I asked him how this treatment had affected him. On the one hand, he thought that the restaurant's policy was to make heterosexual diners feel more comfortable. He said that in some ways it was very thoughtful, but on the other hand, he felt marginalized. He said that the "segregation" policy sensitized his group and made them more aware of what it's like to be put in a box according to your sexual orientation.

Then someone asked me what I thought about The Kids Are All Right. Perhaps it was the wine, the moonlight, or the fact that we were trying to be honest, but I told them that the sex scene between Nic and Jules made me uncomfortable. I hadn't seen a sex scene between two women recently. Graphic sex scenes – gay or straight – aren't really my cup of tea, although the scene was definitely within the bounds of an R-rated movie. But somehow, I was unprepared for it, and my discomfort lingered.

I said that my feelings faded in a couple of days. I realized that there were a couple of pretty graphic scenes of heterosexual sex in the movie and that these may have made gays and lesbians as uncomfortable as the same-sex scenes had made me uncomfortable.

All is fair play.

What's more, the movie's take-away message was deeper and more important than how gay or heterosexual couples have sex: Same-sex couples get caught up in messy family dramas just like heterosexual ones do. We're alike in so many ways, and our problems are so similar that it's unwise to make distinctions.

My friends and I had our conversation before Federal District Court Judge Vaughn R. Walker made his historic decision striking down Proposition 8 in California. He ruled that there is no distinction between opposite- and same-sex marriages. In his historic, reasoned decision, he wrote that "same-sex couples are not as good as opposite-sex couples ... is not a proper basis on which to legislate. The Constitution cannot control private biases, but neither can it tolerate them."

All of us that night, I believe, would have agreed with Judge Vaughn and wondered if he had seen The Kids while contemplating his decision!

Over dessert, I told my friends that the best line in the movie was spoken by Jules when she apologized to Nic and their two children for committing adultery with their sperm donor.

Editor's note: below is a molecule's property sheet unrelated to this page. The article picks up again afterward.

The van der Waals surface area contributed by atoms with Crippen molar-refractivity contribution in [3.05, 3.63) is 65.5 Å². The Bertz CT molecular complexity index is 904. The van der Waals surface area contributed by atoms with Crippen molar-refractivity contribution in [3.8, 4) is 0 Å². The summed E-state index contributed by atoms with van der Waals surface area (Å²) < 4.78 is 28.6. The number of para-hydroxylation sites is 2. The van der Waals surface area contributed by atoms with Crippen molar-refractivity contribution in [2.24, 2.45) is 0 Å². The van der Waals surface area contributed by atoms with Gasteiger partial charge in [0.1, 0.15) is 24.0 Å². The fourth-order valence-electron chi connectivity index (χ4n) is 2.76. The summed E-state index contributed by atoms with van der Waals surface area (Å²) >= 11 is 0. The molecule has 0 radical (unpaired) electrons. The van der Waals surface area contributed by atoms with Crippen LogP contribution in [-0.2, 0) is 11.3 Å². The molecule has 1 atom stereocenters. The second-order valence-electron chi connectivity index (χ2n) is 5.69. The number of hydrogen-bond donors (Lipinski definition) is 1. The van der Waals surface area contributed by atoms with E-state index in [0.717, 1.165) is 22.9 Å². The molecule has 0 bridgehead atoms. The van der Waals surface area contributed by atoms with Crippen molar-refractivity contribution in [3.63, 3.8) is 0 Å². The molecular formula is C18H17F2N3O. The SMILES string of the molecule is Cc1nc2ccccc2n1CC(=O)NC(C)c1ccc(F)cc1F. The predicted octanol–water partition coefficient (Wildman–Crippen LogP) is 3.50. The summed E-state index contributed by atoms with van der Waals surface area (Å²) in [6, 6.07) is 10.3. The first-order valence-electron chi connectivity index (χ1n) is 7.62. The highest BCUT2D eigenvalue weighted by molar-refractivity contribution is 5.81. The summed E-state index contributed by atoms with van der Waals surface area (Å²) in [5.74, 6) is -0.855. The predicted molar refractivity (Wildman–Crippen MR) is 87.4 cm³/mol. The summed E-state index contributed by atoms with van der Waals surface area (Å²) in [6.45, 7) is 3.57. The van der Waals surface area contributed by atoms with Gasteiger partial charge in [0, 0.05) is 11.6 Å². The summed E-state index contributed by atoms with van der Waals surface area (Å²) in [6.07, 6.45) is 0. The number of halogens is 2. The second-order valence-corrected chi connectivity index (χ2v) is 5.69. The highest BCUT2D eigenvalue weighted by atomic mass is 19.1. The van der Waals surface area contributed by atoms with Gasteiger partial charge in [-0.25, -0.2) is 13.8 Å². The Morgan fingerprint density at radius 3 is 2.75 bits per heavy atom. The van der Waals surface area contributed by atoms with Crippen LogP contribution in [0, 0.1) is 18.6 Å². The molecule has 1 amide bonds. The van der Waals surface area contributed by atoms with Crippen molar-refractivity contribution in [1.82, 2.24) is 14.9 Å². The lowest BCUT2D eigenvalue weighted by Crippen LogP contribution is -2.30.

"Marriage is a marathon," she said.

After 53 years of marriage, I think it's more likely to be two.

Susie Wilson, former executive coordinator of the Network for Family Life Education at Rutgers University's Center for Applied and Professional Psychology (now renamed Answer), is a national leader in the fight for effective sexuality and HIV/AIDS education and for prevention of adolescent pregnancy. She can be reached at This e-mail address is being protected from spambots. You need JavaScript enabled to view it

 
Comments (3)
3 Tuesday, 17 August 2010 16:47
Jeanne
Susie, as always thanks for your thoughtful and honest piece. Steve and I saw and liked this movie with 3 fine lead actors. I wanted to note that I was as uncomfortable during the male/female love scene as I did with the lesbian scene! This movie demonstrates that a gay marriage is just like any other marriage. Thanks, Susie!!
2 Tuesday, 17 August 2010 14:38
Joe G.
Suzy, thanks for sharing a very honest experience. You provided insight on how folks from your generation might see this issue, if only more of your peers and those of your guests generations would be as open-minded.
1 Friday, 13 August 2010 06:30
Peggy Brick
Remarkable, isn't it! A group of older friends sharing their honest feelings about
gay/lesbian lovemaking. Of course, Susie Wilson is the one who made it happen. Have you noticed? Susie doesn't stop for a moment; she's continually pushing us forward, urging us to think in new ways about sexuality. Concrete, down to earth challenges: "Why, I might even try that with MY friends!" Thanks, Susie.